Q&Adrianne: Silicon Valley Bank & Schwab

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“Adrianne, what happened at Silicon Valley Bank? Should I worry about something similar happening to our assets with you at Schwab or other banks?”



Federal regulators shut down Silicon Valley Bank (SVB) on Friday due to balance sheet losses and inability to meet financial obligations to creditors and depositors. The insolvency of SVB is significant because it is the largest bank failure since the 2008 crisis. SVB was the 16th largest bank in the U.S. • SVB had an unusual and higher risk profile than many banks, due to its smaller size, business model, and specific risks it took with its investments. • Reflecting its customer base of many VC firms, SVB was a regional in- stitution with a relatively low $200 billion in assets and high percentage of corporate accounts (i.e., larger but fewer customers more highly sensitive to bank yields.) • SVB also had a small loan book relative to deposits, which limited its interest income. • To increase revenue the bank invested in fixed income (mortgage bonds and Treasuries) of long duration which are sensitive to interest rate movements. • These investments declined substantially in price when interest rates increased;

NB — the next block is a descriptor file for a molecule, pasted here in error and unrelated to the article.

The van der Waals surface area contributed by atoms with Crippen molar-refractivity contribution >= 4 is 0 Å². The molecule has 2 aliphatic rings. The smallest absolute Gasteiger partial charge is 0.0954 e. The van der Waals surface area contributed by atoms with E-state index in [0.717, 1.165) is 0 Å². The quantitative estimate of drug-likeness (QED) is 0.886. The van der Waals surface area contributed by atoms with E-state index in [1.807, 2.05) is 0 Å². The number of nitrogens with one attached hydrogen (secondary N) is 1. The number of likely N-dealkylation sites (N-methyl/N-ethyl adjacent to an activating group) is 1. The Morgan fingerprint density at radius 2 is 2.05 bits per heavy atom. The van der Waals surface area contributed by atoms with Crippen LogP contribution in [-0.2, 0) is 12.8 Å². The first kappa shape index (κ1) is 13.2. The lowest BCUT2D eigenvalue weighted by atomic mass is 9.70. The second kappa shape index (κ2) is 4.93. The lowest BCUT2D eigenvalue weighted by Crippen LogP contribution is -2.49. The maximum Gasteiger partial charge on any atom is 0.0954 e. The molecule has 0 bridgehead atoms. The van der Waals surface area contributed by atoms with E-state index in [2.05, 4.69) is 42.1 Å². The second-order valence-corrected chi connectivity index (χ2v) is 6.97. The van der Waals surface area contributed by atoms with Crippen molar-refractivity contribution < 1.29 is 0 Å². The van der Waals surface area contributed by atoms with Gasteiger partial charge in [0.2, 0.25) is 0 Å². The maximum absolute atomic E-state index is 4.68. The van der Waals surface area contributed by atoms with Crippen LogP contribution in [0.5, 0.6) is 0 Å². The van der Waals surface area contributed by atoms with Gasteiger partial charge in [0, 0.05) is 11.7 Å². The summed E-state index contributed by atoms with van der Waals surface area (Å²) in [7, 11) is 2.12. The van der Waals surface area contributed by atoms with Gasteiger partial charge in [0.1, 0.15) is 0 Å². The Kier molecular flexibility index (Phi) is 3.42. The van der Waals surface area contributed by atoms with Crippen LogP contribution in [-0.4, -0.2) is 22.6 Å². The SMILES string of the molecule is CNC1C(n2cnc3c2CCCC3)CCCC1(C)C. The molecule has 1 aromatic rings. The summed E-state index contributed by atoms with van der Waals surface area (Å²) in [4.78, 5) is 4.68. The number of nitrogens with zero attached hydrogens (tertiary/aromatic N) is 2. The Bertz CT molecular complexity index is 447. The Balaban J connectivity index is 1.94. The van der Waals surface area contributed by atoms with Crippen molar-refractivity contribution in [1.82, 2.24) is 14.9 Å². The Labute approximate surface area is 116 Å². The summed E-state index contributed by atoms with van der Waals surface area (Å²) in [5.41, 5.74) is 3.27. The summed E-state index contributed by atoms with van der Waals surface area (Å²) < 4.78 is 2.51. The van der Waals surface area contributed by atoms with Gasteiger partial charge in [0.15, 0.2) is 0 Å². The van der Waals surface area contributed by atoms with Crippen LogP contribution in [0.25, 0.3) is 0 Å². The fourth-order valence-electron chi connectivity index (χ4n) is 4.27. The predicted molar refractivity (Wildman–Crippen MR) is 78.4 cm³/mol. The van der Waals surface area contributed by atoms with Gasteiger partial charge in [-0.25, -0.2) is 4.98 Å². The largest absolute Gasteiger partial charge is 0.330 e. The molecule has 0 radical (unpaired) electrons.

• Concurrently VC customers spent down deposits as fundraising slowed. To meet withdrawals, SVB was forced to liquidate bonds at a loss.

• SVB declared a need to raise capital last week, which encouraged customers to withdraw cash, precipitating the failure.

• U.S. government regulators (U.S. Treasury Department, Federal Reserve, and FDIC) took emergency steps over the weekend to support SVB and ensure depositors will receive funds. The gov- ernment’s stance also intends to signal its support of the banking system, to avert similar mass withdrawals from other banks.


• In short, no, it is not likely that Schwab will encounter the same insolvency issues.

• (The question arose because our firm, Strategic Wealth Capital, custodies assets at Schwab on the institutional side.)

• First, the size, business model and customer base of Schwab are quite different from SVB. Total client assets at Schwab are $7.38 trillion, and unlike SVB which was heavily dependent on client firms in the technology sector, Schwab benefits from a large retail and institutional customer base across many sectors and industries.

• Schwab holds capital in excess of regulatory requirements and maintains supplementary insurance coverage.

• More than 80% of Schwab’s total bank deposits fall within the FDIC insurance limits and are insured by the U.S. government. (Conversely, at SVB over 90% of deposits were uninsured.)

• Schwab Bank is insured by the FDIC for $250k per depositor ($500k for joint account owners. Other ac- counts such as UTMAs and IRAs are likewise covered). Schwab is also an SIPC-member firm and maintains coverage per depositor of $250k (again, $500k for joint owners) plus excess insurance coverage through Lloyd’s of London of client assets up to $150 million in value and $1.15 million cash.

• Additionally, Schwab and other bro- kerage firms are prevented by the SEC from mingling customer assets with bank assets; therefore your securities remain separated and cannot be liqui- dated in case of company insolvency.

All good questions. Keep them coming, and please drop me a note if you’d like to discuss any of the above.


March 13, 2023

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